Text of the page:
Earlier this year Jim Gibbons, publicity coordinator for Dark Horse Comics, made the jump from the publicity side of the business to the creative, as he became an assistant editor for the publisher. Old habits are hard to break, though, so when he emailed me recently to suggest a few possible interview subjects he’s been working with in his new role, I thought I’d see if he’d be interested in answering a few questions about his new job.
We spoke with Gibbons, who is also a Wizard Magazine alum, about his move to Dark Horse back in 2009, so catching up with him again about his new role seems to bring everything full circle. My thanks to Jim for agreeing to answer my questions.
JK: When did you start working for Dark Horse, and what were you hired to do?
Jim: I was hired on as a publicity coordinator in 2009. In fact, Sean T. Collins interviewed me about being hired by Dark Horse for Robot 6 way back when! As a publicity coordinator, I was responsible for arranging stories (interviews, previews, artists process pieces, etc) with a number of different online outlets and just generally doing everything in my power to get coverage for Dark Horse projects both big and small. I was (Still am!) a massive comics fan, so making it my business to learn the ins and outs of numerous different comics and graphic novels in order to promote them properly was a pretty fun way to make a living. At a certain point, putting in a lot of effort to increase the amounts of online publicity Dark Horse was getting on top of my passion for these projects and comics in general gained me some recognition by folks like Dark Horse president/publisher/head honcho Mike Richardson, VP of marketing Micha Herschman, senior managing editor Scott Allie, editor Sierra Hahn and my old boss, the director of publicity, Jeremy Atkins and the prospect of moving over to editorial was put on the table. (A big, big thank you to those fine folks, by the way! Especially Scott Allie and Sierra Hahn—many, many thanks!) I excitedly confirmed I’d love to move to the editorial department and when the stars aligned, I was transitioned from one dream job to the next!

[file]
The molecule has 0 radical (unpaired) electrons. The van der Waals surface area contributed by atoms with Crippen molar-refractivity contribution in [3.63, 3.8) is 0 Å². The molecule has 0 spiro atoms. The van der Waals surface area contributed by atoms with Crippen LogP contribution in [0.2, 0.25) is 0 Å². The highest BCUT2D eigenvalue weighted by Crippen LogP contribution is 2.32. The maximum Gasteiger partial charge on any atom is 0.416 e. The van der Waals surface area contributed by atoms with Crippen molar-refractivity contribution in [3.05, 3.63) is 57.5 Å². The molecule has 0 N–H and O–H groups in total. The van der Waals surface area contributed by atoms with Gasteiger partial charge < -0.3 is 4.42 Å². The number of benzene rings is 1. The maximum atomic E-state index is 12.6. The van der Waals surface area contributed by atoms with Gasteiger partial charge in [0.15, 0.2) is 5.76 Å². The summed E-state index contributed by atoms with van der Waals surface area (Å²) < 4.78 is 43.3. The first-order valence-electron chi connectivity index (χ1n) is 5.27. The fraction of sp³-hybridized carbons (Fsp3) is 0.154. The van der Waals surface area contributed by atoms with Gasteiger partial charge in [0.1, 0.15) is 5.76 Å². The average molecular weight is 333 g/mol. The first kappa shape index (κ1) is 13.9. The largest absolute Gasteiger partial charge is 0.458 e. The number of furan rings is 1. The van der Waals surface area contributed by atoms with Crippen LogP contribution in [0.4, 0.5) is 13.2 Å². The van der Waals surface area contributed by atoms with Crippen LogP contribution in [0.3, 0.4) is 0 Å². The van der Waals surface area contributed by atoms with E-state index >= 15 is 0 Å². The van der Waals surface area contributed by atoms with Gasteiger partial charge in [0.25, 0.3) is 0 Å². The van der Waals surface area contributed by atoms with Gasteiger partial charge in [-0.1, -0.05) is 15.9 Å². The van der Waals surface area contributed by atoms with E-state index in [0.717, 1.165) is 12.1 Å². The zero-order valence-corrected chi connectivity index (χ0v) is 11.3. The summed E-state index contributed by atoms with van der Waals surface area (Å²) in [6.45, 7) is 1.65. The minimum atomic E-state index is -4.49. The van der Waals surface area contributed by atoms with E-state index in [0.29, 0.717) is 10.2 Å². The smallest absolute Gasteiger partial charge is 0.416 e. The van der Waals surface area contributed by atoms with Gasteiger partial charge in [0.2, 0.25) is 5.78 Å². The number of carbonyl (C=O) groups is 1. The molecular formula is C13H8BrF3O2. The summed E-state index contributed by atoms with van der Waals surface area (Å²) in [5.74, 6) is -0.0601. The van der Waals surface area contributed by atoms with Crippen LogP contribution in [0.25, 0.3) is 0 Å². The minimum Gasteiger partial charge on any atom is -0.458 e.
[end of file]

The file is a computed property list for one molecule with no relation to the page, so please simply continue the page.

Comic-Con International in San Diego hasn’t officially started yet—tonight was Preview Night—but the news has been rolling in. So let’s take a look at today’s announcements
• Dark Horse announced three new projects earlier this evening. They will publish a comics adaptation of The Strain, the sci-fi/vampire trilogy by filmmaker Guillermo del Toro and Chuck Hogan. The comic will be written by David Lapham with art by Mike Huddleston.
• They also announced a series written by Rage Against the Machine guitarist Tom Morello with art by Scott Hepburn. Orchid is about a 16-year-old prostitute in a dystopian future “becoming the Spartacus of whores.” Each issue will come with a music track by Morello.
• And finally on the Dark Horse front, they will publish comics set in the young vampire world of P.C. Cast’s House of Night novel series. It will be co-written by Kent Dallan with art by Joëlle Jones. You can see a trailer promoting all three new books on YouTube.